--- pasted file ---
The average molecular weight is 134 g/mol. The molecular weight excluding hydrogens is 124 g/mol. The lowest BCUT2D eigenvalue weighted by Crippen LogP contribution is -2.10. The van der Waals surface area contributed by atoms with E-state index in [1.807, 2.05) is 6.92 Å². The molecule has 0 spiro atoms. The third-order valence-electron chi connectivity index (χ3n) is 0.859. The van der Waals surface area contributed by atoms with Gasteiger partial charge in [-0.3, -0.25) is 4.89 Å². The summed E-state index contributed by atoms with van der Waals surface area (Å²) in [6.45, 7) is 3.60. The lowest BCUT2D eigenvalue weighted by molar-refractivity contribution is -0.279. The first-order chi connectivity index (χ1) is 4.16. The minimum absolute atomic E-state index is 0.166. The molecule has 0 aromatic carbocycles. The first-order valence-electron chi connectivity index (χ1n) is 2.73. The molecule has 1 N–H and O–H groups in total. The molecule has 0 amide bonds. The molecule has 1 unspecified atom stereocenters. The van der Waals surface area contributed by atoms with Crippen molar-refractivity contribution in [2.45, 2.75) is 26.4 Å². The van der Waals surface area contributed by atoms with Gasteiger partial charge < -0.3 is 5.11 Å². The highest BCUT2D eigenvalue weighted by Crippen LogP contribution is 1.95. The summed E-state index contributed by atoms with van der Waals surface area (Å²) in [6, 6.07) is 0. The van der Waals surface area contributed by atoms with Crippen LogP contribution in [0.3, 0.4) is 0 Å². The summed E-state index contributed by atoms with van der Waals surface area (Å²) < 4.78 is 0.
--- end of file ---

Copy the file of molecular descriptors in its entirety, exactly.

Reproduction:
The average molecular weight is 134 g/mol. The molecular weight excluding hydrogens is 124 g/mol. The lowest BCUT2D eigenvalue weighted by Crippen LogP contribution is -2.10. The van der Waals surface area contributed by atoms with E-state index in [1.807, 2.05) is 6.92 Å². The molecule has 0 spiro atoms. The third-order valence-electron chi connectivity index (χ3n) is 0.859. The van der Waals surface area contributed by atoms with Gasteiger partial charge in [-0.3, -0.25) is 4.89 Å². The summed E-state index contributed by atoms with van der Waals surface area (Å²) in [6.45, 7) is 3.60. The lowest BCUT2D eigenvalue weighted by molar-refractivity contribution is -0.279. The first-order chi connectivity index (χ1) is 4.16. The minimum absolute atomic E-state index is 0.166. The molecule has 0 aromatic carbocycles. The first-order valence-electron chi connectivity index (χ1n) is 2.73. The molecule has 1 N–H and O–H groups in total. The molecule has 0 amide bonds. The molecule has 1 unspecified atom stereocenters. The van der Waals surface area contributed by atoms with Crippen molar-refractivity contribution in [2.45, 2.75) is 26.4 Å². The van der Waals surface area contributed by atoms with Gasteiger partial charge < -0.3 is 5.11 Å². The highest BCUT2D eigenvalue weighted by Crippen LogP contribution is 1.95. The summed E-state index contributed by atoms with van der Waals surface area (Å²) in [6, 6.07) is 0. The van der Waals surface area contributed by atoms with Crippen LogP contribution in [0.3, 0.4) is 0 Å². The summed E-state index contributed by atoms with van der Waals surface area (Å²) < 4.78 is 0.